Adding Kerosene To Diesel Fuel: What Will Happen & Problems

If you search the Internet, you can stumble upon the following types of questions posted on car forums: “ Can kerosene be used as a diesel fuel?”, “ Can kerosene be added to diesel fuel? “,” I accidentally filled my diesel with kerosene. What could be the consequences? “. what happens after adding kerosene to diesel fuel?

The responses received are usually mixed. Half the people will say, ” Don’t worry, everything will be fine .” The other half says that such fuel is dangerous for car systems. Let’s figure it out.

The chemical composition and properties of kerosene are quite close to diesel fuel, which is not surprising since diesel fuel is produced by the distillation of kerosene-gas oil fractions of oil. Kerosene is also referred to as the #1 diesel fuel, while conventional diesel fuel is referred to as diesel. fuel number 2. Some people find these two fuel fluids similar enough to try to use them interchangeably in their vehicles. 

Let’s look in below at why some car owners do this, and what problems you may encounter after adding kerosene to diesel fuel. for other guides related to car gas and fuels problems and solutions check out the gas car guide section.

Adding Kerosene To Diesel Fuel

How does kerosene work?

What happens when kerosene is burned depends on the properties of its composition. Kerosene is a lighter fuel compared to diesel, which is why the latter is designated as diesel fuel No. 2, and kerosene No. 1. This means that the cetane number (flammability characteristic) of kerosene is lower (35-40) than that of diesel fuel (45-50).

Kerosene does not contain high-level aromatic compounds (hydrocarbons); they are usually concentrated in diesel fuel No. 2 and more in heavy diesel oils. This is one of the reasons why kerosene burns dry with less lubricity.

Dry burning of kerosene

The most common problem that can be encountered when using kerosene as fuel for a diesel vehicle is that it burns dry, which can damage the fuel pump. As mentioned above, kerosene has a very low lubricity compared to diesel fuel No. 2, and without lubrication, fuel pumps wear out quickly and can burn out. Along with the pump, the wear of parts such as rings, gaskets, and valves increases. The situation can be corrected by adding a little automatic transmission fluid to the fuel. Two-stroke oil will also work great with kerosene.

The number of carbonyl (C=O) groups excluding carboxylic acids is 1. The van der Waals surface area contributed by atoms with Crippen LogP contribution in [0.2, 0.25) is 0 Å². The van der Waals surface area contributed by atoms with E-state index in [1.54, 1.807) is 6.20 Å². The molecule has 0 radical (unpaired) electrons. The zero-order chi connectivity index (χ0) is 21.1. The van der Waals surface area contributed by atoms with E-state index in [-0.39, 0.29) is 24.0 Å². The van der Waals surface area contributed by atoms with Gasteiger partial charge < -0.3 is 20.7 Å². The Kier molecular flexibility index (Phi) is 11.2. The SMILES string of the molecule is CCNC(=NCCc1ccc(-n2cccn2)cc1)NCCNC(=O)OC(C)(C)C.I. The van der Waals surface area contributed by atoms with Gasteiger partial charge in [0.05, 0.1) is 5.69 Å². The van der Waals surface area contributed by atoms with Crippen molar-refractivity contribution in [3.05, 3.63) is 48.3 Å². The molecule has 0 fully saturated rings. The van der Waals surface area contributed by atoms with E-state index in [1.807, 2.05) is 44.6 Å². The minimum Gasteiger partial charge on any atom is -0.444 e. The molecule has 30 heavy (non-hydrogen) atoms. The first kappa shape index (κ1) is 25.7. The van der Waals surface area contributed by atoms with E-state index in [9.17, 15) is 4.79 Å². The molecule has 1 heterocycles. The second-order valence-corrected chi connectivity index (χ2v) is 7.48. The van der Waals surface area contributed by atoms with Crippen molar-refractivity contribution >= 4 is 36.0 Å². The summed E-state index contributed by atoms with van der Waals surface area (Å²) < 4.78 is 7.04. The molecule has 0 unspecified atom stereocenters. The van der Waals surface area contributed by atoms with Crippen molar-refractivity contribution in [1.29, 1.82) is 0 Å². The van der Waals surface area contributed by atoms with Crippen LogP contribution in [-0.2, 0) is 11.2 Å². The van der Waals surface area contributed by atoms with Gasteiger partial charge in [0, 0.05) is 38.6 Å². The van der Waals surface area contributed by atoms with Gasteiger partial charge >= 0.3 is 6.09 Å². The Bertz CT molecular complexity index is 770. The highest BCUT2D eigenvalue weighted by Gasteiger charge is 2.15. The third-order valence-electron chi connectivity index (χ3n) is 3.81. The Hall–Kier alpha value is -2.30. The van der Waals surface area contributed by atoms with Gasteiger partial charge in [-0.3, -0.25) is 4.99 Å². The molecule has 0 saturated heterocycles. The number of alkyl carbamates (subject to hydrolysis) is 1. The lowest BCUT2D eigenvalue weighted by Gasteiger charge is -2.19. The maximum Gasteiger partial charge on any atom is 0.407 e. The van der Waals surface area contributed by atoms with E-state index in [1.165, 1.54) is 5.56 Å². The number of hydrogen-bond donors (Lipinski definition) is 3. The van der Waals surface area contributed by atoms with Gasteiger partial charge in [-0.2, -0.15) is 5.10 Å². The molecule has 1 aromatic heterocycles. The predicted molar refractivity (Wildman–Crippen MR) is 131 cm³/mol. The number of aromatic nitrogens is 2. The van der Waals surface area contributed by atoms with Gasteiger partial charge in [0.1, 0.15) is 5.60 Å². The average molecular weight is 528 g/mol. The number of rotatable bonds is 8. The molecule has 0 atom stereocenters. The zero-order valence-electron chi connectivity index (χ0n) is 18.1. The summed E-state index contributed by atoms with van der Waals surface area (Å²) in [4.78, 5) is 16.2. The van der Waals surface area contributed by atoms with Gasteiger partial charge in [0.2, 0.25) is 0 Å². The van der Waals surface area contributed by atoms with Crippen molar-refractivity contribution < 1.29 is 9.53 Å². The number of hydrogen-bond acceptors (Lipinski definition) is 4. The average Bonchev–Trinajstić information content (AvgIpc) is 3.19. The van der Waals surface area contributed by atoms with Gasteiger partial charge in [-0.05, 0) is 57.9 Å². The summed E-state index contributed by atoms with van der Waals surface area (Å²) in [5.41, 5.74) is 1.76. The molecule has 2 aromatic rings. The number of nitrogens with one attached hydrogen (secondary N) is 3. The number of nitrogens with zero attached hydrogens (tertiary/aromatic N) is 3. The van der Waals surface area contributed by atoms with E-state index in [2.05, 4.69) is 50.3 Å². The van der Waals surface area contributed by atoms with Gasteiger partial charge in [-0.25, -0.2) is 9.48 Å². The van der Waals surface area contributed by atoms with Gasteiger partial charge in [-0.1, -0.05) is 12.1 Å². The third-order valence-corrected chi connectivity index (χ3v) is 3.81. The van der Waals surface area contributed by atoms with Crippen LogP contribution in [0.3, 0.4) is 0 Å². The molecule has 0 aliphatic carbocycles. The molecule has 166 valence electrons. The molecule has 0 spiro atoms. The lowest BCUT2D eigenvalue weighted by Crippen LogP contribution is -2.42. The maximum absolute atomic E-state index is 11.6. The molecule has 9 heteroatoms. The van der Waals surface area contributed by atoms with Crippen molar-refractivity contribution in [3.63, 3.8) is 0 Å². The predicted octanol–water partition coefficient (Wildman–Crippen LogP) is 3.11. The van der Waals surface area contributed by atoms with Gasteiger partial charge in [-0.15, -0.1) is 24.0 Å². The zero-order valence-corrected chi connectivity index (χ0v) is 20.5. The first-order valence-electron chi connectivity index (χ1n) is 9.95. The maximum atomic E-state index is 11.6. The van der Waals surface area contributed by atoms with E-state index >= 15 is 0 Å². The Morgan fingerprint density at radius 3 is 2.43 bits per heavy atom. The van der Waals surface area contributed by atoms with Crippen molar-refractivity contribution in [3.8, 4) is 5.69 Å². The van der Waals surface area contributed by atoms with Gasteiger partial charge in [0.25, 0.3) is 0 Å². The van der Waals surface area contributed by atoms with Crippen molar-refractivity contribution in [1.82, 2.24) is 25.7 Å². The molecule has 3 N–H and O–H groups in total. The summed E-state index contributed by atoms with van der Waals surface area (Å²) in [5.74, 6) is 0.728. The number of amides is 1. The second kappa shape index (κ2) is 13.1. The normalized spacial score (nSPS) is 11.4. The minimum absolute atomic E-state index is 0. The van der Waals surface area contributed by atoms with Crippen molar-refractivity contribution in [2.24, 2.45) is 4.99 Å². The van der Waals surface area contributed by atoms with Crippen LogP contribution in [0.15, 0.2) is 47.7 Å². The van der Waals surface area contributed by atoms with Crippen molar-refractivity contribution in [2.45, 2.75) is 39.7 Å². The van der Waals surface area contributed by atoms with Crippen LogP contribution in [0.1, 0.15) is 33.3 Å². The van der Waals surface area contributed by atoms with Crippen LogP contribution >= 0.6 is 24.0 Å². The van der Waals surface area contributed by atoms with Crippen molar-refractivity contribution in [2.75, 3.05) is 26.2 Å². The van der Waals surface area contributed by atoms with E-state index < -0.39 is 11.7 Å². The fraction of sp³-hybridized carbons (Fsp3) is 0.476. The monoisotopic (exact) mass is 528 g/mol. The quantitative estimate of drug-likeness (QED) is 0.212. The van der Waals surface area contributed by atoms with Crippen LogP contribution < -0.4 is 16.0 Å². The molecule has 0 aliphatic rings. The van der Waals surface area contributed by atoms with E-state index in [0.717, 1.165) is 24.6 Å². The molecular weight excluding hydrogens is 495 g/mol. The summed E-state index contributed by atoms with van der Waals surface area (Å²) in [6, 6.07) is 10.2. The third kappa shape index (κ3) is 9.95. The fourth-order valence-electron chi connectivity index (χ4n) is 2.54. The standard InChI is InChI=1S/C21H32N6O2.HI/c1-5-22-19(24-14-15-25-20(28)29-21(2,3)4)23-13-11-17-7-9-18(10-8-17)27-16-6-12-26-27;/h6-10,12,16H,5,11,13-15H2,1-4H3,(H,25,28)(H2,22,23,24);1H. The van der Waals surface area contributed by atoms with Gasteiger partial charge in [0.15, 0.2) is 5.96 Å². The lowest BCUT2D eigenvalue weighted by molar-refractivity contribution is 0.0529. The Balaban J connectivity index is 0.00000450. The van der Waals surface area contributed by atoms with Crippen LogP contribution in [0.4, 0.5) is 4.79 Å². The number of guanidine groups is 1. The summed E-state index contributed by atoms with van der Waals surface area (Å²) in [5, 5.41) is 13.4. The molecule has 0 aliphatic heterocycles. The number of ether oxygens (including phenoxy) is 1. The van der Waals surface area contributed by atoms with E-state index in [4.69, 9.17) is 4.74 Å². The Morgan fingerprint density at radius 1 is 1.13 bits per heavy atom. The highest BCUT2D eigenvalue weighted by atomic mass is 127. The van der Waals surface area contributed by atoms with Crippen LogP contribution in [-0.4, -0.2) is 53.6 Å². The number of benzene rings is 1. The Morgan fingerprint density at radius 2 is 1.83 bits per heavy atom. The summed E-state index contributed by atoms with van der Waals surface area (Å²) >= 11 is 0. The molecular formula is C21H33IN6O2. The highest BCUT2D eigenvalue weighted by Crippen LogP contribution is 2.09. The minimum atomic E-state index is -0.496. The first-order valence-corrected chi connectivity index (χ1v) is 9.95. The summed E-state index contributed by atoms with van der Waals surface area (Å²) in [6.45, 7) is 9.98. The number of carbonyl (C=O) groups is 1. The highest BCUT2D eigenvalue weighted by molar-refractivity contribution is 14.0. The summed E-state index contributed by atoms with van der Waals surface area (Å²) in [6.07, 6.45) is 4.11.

Energy intensity of kerosene and increased fuel consumption

Some experts say that kerosene has a lower energy intensity compared to diesel fuel. Absolutely right, kerosene does contain less energy than #2 fuel. The lower total energy value means that if you burned a liter of kerosene, you would get less total heat than if you burned a liter of conventional diesel. Agree, this is not the most economical option, especially for the winter.

Why kerosene?

For some drivers, the solution is obvious using kerosene. For many, all this may cause sincere surprise, but supporters of this method give their arguments:

  • First, kerosene is identical in chemical composition to diesel fuel.
  • Secondly, diesel engines are quite tolerant of other types of fuel. It is no coincidence that Mercedes Benz made a recommendation 60 years ago to add kerosene to diesel fuel in order to optimize its low-temperature properties. Studies have shown that an injection of 10% kerosene contributed to a decrease in the limiting filtration temperature by 2ºC. What prevents, in this case, from mixing both types of fuel in a ratio of -80:20 or even 50:50?

Can kerosene be mixed with diesel fuel?

Kerosene can be mixed with diesel fuel to provide some benefits. During the winter, kerosene is extremely useful for changing the operating temperature of diesel fuel.

Most often, diesel fuel is mixed with kerosene in regions with cold climates. Kerosene added to diesel fuel increases the anti-gel properties of the fuel, and, on average, the addition of 10% kerosene reduces the diesel fuel thickening limit by 5 degrees. However, it should be remembered that it is not recommended to add more than 50% kerosene to diesel fuel, and also always add 1-2% two-stroke oil to the working mixture. An excellent option would be to add cetane boosters and anti-wear additives.

What do we get from mixing kerosene and diesel fuel?

The use of such a mixture can seriously hit the pocket of the car owner and cause:

  • reduction in engine power;
  • decrease in cetane number;
  • increase in fuel consumption;
  • deterioration of the lubricating properties of the fuel;
  • insufficient filtration temperature.

Conclusion

The most reasonable solution to the problem is the use of high-quality modern fuel additives. Products such as Cetan MAX or Mixent-2000 can be combined with a small amount of kerosene if the latter is added to mineral engine oil in a ratio of 1:40. However, such a surrogate in its properties will seriously differ from straight-run diesel fuel. Therefore, you should not risk your car and it is better to fill the “iron horse” only with high-quality diesel fuel. It is not much more expensive than kerosene (only 8-10%), but it will save you from many of the hassles associated with engine repairs.

Leave a Comment